A supplier of injection molding machines with clamping forces up to 100 tons, has donated an injection molding machine to the department of mechanical engineering at Clemson University (Clemson, SC). Faculty, undergraduate, and graduate students will use the machine for classroom education, lab science, and ongoing research, according to Boy Machines Inc. (Exton, PA).
"We are excited by the prospects of having our BOY 35A used for a variety of processing research and educational initiatives at a leading university like Clemson," says Robert Koch, the company's president. "We know that these ventures can yield dynamic new directions for future technological development and commercialization."
Use of the new machine at Clemson will be under the direction of David Angstadt, assistant professor of mechanical engineering. His research focuses on polymer processing--specifically injection molding and microinjection molding. Angstadt is establishing a research program at Clemson that addresses fundamental issues associated with polymer processing at the macro- and microscale. He expects to attract funding and support from governmental entities such as the National Science Foundation.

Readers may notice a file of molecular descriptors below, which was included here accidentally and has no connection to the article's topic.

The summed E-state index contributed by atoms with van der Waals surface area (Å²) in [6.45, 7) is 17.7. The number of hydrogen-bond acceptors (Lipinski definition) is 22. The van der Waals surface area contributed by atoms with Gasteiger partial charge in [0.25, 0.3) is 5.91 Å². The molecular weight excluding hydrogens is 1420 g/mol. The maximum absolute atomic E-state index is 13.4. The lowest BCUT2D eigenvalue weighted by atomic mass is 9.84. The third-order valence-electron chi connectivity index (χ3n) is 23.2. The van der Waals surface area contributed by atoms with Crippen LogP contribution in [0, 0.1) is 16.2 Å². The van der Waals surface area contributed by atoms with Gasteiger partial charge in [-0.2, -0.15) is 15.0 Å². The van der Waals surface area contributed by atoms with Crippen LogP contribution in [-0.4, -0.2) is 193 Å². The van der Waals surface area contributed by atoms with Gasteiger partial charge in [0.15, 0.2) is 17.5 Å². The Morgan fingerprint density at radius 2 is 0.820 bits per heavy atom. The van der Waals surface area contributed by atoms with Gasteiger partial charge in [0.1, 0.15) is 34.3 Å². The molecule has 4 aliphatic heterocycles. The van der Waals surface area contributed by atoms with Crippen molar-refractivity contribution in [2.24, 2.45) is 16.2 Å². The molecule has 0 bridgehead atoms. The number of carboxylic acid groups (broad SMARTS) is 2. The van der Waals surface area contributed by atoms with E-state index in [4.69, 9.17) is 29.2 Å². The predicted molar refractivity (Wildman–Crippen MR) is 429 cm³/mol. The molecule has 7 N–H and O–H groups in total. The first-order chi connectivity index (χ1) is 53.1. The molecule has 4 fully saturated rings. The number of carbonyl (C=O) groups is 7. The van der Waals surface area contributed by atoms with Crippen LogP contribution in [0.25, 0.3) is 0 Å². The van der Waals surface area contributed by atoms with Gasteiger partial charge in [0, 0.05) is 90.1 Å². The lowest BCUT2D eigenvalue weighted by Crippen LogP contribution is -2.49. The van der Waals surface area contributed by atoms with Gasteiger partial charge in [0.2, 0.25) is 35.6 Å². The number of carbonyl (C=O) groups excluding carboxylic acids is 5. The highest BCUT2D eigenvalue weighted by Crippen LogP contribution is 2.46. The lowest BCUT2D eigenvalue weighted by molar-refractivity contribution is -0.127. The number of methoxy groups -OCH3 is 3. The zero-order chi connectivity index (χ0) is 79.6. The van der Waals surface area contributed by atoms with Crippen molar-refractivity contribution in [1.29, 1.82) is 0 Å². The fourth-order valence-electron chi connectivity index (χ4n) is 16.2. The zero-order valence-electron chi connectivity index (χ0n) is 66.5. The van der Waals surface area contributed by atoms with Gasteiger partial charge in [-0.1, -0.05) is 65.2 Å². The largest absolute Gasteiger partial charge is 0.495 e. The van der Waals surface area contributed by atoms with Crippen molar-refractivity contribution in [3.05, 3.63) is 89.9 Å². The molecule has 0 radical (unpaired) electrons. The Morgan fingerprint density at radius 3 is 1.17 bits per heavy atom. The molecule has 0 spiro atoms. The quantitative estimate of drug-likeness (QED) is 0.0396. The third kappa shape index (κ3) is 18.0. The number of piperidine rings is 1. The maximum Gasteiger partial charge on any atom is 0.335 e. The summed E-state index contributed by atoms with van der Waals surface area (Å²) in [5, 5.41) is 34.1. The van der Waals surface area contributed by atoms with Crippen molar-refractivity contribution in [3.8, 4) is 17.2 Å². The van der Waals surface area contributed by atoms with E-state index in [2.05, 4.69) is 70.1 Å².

In terms of educational opportunities, Angstadt has identified a variety of courses and graduate programs where hands-on use of the injection-molding machine fits in. These include a manufacturing processes course, a senior prototype design project, mechanical engineering lab courses, and technical elective and graduate coursework.